About the Author
Jules Verne, born at Nantes, France, in 1828, of legal and seafaring stock, was the author of innumerable adventure stories that combined a vivid imagination with a gift for popularizing science. Although he studied law at Paris, he devoted his life entirely to writing. His most popular stories, besides 20,000 Leagues Under the Sea
(1870), include: Five Weeks in a Balloon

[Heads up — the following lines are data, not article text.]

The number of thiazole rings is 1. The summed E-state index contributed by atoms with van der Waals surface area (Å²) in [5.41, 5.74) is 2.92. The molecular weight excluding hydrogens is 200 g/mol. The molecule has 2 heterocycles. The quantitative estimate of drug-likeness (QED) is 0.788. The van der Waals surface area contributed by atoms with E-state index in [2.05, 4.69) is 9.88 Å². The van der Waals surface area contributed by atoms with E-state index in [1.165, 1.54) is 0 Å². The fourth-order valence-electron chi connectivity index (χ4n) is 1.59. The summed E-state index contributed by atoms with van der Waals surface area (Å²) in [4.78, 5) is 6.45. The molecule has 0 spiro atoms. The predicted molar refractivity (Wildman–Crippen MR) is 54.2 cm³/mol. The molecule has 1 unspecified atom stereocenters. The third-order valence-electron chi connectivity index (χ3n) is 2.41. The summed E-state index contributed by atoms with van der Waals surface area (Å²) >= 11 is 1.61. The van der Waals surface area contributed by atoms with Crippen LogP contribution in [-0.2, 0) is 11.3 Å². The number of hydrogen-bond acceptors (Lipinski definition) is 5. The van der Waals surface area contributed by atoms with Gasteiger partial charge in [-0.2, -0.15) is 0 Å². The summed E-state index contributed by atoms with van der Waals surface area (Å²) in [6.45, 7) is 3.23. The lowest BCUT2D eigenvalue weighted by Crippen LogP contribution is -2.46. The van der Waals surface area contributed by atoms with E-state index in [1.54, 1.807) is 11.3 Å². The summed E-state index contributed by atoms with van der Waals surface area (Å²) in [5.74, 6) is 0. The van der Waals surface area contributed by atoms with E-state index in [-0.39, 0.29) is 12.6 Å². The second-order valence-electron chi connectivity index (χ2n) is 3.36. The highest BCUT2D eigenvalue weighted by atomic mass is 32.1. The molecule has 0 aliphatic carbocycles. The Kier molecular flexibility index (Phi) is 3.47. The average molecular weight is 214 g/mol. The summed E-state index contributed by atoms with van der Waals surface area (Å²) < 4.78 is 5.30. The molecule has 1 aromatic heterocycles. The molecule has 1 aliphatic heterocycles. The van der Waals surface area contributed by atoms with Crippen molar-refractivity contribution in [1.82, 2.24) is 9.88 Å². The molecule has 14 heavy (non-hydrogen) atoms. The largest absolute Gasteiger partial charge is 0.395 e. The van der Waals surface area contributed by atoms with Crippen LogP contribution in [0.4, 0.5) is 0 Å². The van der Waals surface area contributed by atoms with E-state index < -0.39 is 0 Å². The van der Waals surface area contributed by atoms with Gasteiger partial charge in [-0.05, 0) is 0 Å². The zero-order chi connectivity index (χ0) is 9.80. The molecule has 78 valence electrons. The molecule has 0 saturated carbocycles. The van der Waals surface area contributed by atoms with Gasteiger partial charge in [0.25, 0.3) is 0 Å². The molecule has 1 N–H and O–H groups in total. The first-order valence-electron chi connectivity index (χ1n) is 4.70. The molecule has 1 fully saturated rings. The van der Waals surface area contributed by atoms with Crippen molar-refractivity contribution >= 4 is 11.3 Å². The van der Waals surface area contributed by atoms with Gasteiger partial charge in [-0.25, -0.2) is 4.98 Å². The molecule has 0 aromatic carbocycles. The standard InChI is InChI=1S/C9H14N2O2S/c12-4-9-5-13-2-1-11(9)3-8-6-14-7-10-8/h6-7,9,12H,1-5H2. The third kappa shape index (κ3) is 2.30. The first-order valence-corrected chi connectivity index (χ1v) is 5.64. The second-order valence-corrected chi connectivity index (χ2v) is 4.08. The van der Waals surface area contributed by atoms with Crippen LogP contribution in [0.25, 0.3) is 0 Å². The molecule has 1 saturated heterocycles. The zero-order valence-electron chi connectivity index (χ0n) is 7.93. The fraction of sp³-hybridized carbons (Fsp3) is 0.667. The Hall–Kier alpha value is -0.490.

(1863), Journey to the Center of the Earth
(1864), A Trip to the Moon
(1865), Around the World in Eighty Days
(1872), and Michael Strogoff
(1876). In addition, he was the author of a number of successful plays, as well as a popular history of exploration from Phoenician times to the mid-nineteenth century, The Discovery of the Earth
(1878-80). After a long and active career in literature, Jules Verne died at Amiens, France, in 1905.
Robert Baldick translated many volumes from the French for Penguin Classics, including volumes by Diderot, Flaubert, and Verne, and wrote a biography of Huysmans. He died in 1972.